The maps diminish Black voters’ influence for the next decade in City Council and Duval County School Board elections
TALLAHASSEE, FL – Today, the American Civil Liberties Union (ACLU) of Florida, Harvard Election Law Clinic, and Southern Poverty Law Center filed a lawsuit on behalf of the Jacksonville NAACP Branch, the Northside Coalition of Jacksonville, the Northeast Chapter of the ACLU of Florida, Florida Rising, and 10 individual city residents challenging the Jacksonville City Council’s newly drawn redistricting maps.
The lawsuit, filed in U.S. District Court in Jacksonville, claims that the new district maps unconstitutionally pack four City Council districts and two School Board districts with Black voters, diminishing their influence in adjacent districts. This racial gerrymandering violates the Fourteenth Amendment to the U.S. Constitution and reduces Black voters’ ability to elect candidates of their choice for the City Council and the Duval County School Board. The lawsuit also challenges the maps as illegal under the City Charter, which requires districts to be logical and compact.
In March 2022, the Jacksonville City Council passed, and Mayor Lenny Curry signed, the new maps, redrawing the voting districts for the next decade. In passing these maps, the Council impermissibly packed Black residents into Council Districts 7, 8, 9, and 10. As a result, the Council also ensured an artificially high white population in three adjacent districts—Districts 2, 12, and 14.
“These maps must be redrawn to represent all Jacksonville residents equitably,” said Nicholas Warren, staff attorney with the ACLU of Florida. “The Jacksonville City Council cannot deprive the people of fair representation by intentionally packing these districts and minimizing the voices of Black voters. Voting is the cornerstone of our democracy and the fundamental right upon which all our civil liberties rest. The Council must be held accountable.”
“These maps deny Black communities equal representation in Jacksonville and diminish the voice of Black voters in how resources are allocated and their communities are governed,” said Jack Genberg, senior staff attorney for voting rights with SPLC. “We hope this litigation will achieve equal representation for all voters in Jacksonville and allow all communities in the city to advocate for their needs.”
The packed districts snake through the City to capture as many Black voters as possible, making their Black populations artificially high. The Black populations of the surrounding districts are simultaneously depressed because they carefully avoid concentrations of Black voters. As a consequence, most of Jacksonville’s Black voters are segregated into just four of fourteen districts, depressing their influence over City Council elections overall.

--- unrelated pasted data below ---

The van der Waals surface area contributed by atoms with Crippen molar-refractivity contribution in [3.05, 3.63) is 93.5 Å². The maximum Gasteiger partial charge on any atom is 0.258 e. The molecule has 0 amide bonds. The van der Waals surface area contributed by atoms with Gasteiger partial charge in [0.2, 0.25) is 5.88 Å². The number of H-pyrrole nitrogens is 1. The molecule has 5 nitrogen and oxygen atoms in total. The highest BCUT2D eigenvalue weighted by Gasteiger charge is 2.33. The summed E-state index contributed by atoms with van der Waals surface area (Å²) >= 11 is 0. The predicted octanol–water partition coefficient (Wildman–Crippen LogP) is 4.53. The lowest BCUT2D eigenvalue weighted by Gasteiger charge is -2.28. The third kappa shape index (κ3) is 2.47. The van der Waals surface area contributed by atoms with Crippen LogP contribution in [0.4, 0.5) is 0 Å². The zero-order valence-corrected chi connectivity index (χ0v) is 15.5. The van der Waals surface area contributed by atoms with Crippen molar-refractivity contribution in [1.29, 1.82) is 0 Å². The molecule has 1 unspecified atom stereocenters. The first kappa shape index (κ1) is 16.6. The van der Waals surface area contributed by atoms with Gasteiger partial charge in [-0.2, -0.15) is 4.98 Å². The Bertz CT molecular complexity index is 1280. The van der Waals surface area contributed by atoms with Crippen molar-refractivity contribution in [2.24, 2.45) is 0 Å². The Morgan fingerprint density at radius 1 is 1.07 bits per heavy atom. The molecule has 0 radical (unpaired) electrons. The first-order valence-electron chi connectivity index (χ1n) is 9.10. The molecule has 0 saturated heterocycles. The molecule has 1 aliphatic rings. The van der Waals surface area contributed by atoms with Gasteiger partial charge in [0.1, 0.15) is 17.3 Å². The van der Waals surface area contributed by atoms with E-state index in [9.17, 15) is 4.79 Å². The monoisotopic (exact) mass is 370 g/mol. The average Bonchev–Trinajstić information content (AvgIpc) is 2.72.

The lawsuit also challenges the gerrymandering of Duval County School Board Districts 4, 5, and 6, which are each made up of two of the challenged City Council districts.
Upon filing, plaintiffs said:
“In their efforts to dilute Black voting strength, the Jacksonville City Council has taken away our right to an equal say in how our city is run,” said Ben Frazier, president of the Northside Coalition of Jacksonville. “We won’t stop fighting until we scrap these maps and secure fair districts that protect equal representation for all of the people.”
“Through these district maps, the Jacksonville City Council has attempted to strip us of our right to have our votes matter equally,” said Isaiah Rumlin, president of the Jacksonville NAACP. “This represents an assault on one of our most fundamental rights since it determines how our communities will be treated by the city. We must prevent these maps from going into effect so that we can continue advocating for our communities."
“These efforts by the Jacksonville City Council to ‘pack’ Black voters into as few districts as possible, denying their equal representation, must be overturned,” said Michelle Charron Hollie, president of the ACLU of Florida Northeast Chapter. “Not only do these maps violate the fundamental rights of Black voters in Jacksonville, they could also strip communities of color of fair access to resources and deny communities of color fair treatment by the city.”
“Black residents in Duval County deserve to have their voices heard and their votes fairly represented. The City of Jacksonville has chosen to overthrow the fundamentals of democracy by packing districts and we will not stand for it,” said Moné Holder, Senior Director of Advocacy & Programs of Florida Rising.
Maps of the challenged districts can be found here.
The complaint in Jacksonville Branch of the NAACP v. City of Jacksonville can be found here.